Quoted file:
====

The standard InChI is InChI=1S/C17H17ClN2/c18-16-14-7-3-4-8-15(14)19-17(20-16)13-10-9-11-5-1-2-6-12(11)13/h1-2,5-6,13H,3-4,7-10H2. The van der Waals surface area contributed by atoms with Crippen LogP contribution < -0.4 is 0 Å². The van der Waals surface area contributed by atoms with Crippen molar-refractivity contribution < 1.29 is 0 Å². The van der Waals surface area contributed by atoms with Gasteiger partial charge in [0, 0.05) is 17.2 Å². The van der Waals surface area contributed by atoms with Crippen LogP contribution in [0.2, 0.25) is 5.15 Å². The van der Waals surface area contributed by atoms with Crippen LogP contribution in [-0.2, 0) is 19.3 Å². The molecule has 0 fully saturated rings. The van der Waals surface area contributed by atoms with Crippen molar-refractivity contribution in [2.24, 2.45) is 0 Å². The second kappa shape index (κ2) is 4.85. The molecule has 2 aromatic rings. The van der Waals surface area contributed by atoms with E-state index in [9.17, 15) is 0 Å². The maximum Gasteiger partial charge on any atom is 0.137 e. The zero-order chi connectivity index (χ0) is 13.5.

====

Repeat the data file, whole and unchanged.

The standard InChI is InChI=1S/C17H17ClN2/c18-16-14-7-3-4-8-15(14)19-17(20-16)13-10-9-11-5-1-2-6-12(11)13/h1-2,5-6,13H,3-4,7-10H2. The van der Waals surface area contributed by atoms with Crippen LogP contribution < -0.4 is 0 Å². The van der Waals surface area contributed by atoms with Crippen molar-refractivity contribution < 1.29 is 0 Å². The van der Waals surface area contributed by atoms with Gasteiger partial charge in [0, 0.05) is 17.2 Å². The van der Waals surface area contributed by atoms with Crippen LogP contribution in [0.2, 0.25) is 5.15 Å². The van der Waals surface area contributed by atoms with Crippen LogP contribution in [-0.2, 0) is 19.3 Å². The molecule has 0 fully saturated rings. The van der Waals surface area contributed by atoms with Crippen molar-refractivity contribution in [2.24, 2.45) is 0 Å². The second kappa shape index (κ2) is 4.85. The molecule has 2 aromatic rings. The van der Waals surface area contributed by atoms with E-state index in [9.17, 15) is 0 Å². The maximum Gasteiger partial charge on any atom is 0.137 e. The zero-order chi connectivity index (χ0) is 13.5.